San Luis Gonzaga.
Feast day: June 21.
Patron of the Roman Catholic youth and young students.
Invoked in time of illness, plague, and when near death.
Essay by Alex Nipper
Saint Aloysius Gonzaga was born in Castiglione delle Stiviere, Italy, in 1568. He came from a noble family and was well known for his commitment to the faith and for his work helping neighbors in need. Due to his love to God from an early age, he decided to dedicate his life to becoming a Jesuit. He became known to many as the “celestial patron of all Christian youth.” This is for his work and commitment to teaching younger students. He is also known for being reserved and even avoided eye contact with the women in his community. Gonzaga was sent to Rome to help people who had contracted the plague, where, he too, contracted the plague that took his life in 1591 at the age of 23. Gonzaga was canonized in 1726.
The retablo representations of Gonzaga, he is displayed at a young age, symbolizing his child-like innocence and his death at a very young age. Gonzaga holds a cross close to his body, embracing the crucified Jesus. The calm expression on the saint’s face while clutching the crucifix symbolizes penitence. He is often shown with Lilies symbolizing his purity of mind, body, and soul (fig. 1). Gonzaga is also depicted standing next to a small table covered with a red cloth with a Bible, a scourge and a pen (fig. 2). Occasionally, a skull is added to his attributes symbolizing sacrifice or the relinquishment of earthly possessions or vanity (figs. 1-3). He is dressed as a traditional Jesuit wearing a white cotta, black cassock, maniples around his arms, and a birria on his head.
This print influenced the retablo representations of Gonzaga in the act of prayer with a cross and skull in the center of the piece, surrounded by scenes of death and salvation (fig. 3). The centralized circular shape with the saint in prayer is consistent with keeping the traditional depiction of the saint. Three angels looking down at the scenes of death caused by the plague hover over the top section. Below in the composition, a man and woman comfort a dying, nearly lifeless, man with an inscription saying, A secourt las malades dans une epidemic, meaning, “Helps the sick in epidemic,” or “To help sick people in epidemic,” alluding to the task that Gonzaga endured when traveling to Rome to help those with illness.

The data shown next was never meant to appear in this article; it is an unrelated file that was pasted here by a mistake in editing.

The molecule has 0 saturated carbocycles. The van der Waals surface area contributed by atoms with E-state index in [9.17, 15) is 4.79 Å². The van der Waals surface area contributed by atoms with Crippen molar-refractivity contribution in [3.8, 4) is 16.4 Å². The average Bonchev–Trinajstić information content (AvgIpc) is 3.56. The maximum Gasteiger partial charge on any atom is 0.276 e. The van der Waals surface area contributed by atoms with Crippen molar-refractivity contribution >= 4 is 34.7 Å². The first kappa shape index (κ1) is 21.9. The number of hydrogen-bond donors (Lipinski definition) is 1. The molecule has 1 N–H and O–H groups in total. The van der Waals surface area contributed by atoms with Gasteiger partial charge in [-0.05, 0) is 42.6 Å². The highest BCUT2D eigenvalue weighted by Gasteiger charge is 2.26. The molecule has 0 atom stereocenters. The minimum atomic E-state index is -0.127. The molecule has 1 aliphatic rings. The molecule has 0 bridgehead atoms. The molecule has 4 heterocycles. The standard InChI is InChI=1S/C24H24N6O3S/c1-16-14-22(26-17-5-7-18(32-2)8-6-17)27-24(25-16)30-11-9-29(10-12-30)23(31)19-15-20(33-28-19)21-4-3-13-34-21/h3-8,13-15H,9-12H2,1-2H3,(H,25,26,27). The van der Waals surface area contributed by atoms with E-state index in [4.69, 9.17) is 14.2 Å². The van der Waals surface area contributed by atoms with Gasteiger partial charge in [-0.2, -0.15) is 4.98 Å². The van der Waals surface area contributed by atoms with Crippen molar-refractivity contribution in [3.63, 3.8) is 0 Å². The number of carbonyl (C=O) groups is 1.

Figure 1. Saint Aloysius Gonzaga / San Luis Gonzaga
Anonymous, México. Nineteenth Century.
Oil on tin. 14”x10”. NMSU Art Gallery Collection #1967.2.77.
Donor: Dr. Ezra K. Neidrich.
Figure 2. Saint Aloysius Gonzaga / San Luis Gonzaga.
Anonymous, Mexico. Nineteenth Century.
Oil on tin. 14”x10”. NMSU Art Gallery Collection #1968.6.31.
Donor: Dr. Ezra K. Neidrich.
Figure 3. Saint Aloysius Gonzaga / San Luis Gonzaga
Anonymous Mexico, Nineteenth Century.
Engraving with metal and glass frame. Print 6¼ x 5¼”.
NMSU Art Gallery
Hall, James, Dictionary of Subjects & Symbols in Art. New York, NY: Harper & Row Publishers, 1974.
Steele, Thomas J. Santos and Saints: The Religious Folk Art of Hispanic New Mexico. Santa Fe, NM: Ancient City Press, 1994.
Zarur, Elizabeth Netto Calil, and Charles Muir Lovell, eds. Art and Faith in Mexico: The Nineteenth-Century Retablo Tradition. Albuquerque, NM: University of New Mexico Press, 2001.